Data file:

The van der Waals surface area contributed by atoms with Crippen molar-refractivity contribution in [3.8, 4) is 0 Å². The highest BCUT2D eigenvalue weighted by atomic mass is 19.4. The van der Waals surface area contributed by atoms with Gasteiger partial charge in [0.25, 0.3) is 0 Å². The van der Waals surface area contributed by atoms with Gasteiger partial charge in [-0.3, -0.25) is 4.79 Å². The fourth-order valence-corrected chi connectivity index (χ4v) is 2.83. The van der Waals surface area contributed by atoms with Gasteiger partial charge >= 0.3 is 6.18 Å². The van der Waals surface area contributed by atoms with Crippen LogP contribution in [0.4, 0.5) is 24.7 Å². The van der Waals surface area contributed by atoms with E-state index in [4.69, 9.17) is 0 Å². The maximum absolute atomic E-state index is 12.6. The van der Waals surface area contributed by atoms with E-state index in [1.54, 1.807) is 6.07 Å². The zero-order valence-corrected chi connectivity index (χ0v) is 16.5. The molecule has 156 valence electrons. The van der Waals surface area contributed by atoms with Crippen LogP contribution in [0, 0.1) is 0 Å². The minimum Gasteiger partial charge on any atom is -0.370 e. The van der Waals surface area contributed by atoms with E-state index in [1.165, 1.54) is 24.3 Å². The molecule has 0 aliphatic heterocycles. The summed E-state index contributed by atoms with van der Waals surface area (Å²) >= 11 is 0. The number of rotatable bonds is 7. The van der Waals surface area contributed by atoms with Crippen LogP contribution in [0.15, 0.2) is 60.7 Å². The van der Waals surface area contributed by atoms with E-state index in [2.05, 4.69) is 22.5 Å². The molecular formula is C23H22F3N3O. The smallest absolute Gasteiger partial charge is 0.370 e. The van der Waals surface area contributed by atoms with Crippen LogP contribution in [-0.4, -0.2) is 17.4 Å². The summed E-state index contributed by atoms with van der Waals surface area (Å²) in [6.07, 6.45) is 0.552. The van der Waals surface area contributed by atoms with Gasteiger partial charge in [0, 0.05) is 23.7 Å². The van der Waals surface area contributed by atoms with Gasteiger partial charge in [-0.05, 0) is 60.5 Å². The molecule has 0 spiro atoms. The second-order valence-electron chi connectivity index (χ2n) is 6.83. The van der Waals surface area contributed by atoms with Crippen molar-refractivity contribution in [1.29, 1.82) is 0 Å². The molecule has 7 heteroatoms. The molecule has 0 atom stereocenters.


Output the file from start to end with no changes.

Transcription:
The van der Waals surface area contributed by atoms with Crippen molar-refractivity contribution in [3.8, 4) is 0 Å². The highest BCUT2D eigenvalue weighted by atomic mass is 19.4. The van der Waals surface area contributed by atoms with Gasteiger partial charge in [0.25, 0.3) is 0 Å². The van der Waals surface area contributed by atoms with Gasteiger partial charge in [-0.3, -0.25) is 4.79 Å². The fourth-order valence-corrected chi connectivity index (χ4v) is 2.83. The van der Waals surface area contributed by atoms with Gasteiger partial charge >= 0.3 is 6.18 Å². The van der Waals surface area contributed by atoms with Crippen LogP contribution in [0.4, 0.5) is 24.7 Å². The van der Waals surface area contributed by atoms with E-state index in [4.69, 9.17) is 0 Å². The maximum absolute atomic E-state index is 12.6. The van der Waals surface area contributed by atoms with E-state index in [1.54, 1.807) is 6.07 Å². The zero-order valence-corrected chi connectivity index (χ0v) is 16.5. The molecule has 156 valence electrons. The van der Waals surface area contributed by atoms with Crippen LogP contribution in [0, 0.1) is 0 Å². The minimum Gasteiger partial charge on any atom is -0.370 e. The van der Waals surface area contributed by atoms with E-state index in [1.165, 1.54) is 24.3 Å². The molecule has 0 aliphatic heterocycles. The summed E-state index contributed by atoms with van der Waals surface area (Å²) >= 11 is 0. The number of rotatable bonds is 7. The van der Waals surface area contributed by atoms with Crippen LogP contribution in [0.15, 0.2) is 60.7 Å². The van der Waals surface area contributed by atoms with E-state index in [2.05, 4.69) is 22.5 Å². The molecular formula is C23H22F3N3O. The smallest absolute Gasteiger partial charge is 0.370 e. The van der Waals surface area contributed by atoms with Crippen LogP contribution in [-0.4, -0.2) is 17.4 Å². The summed E-state index contributed by atoms with van der Waals surface area (Å²) in [6.07, 6.45) is 0.552. The van der Waals surface area contributed by atoms with Gasteiger partial charge in [0, 0.05) is 23.7 Å². The van der Waals surface area contributed by atoms with Gasteiger partial charge in [-0.05, 0) is 60.5 Å². The molecule has 0 spiro atoms. The second-order valence-electron chi connectivity index (χ2n) is 6.83. The van der Waals surface area contributed by atoms with Crippen molar-refractivity contribution in [1.29, 1.82) is 0 Å². The molecule has 7 heteroatoms. The molecule has 0 atom stereocenters.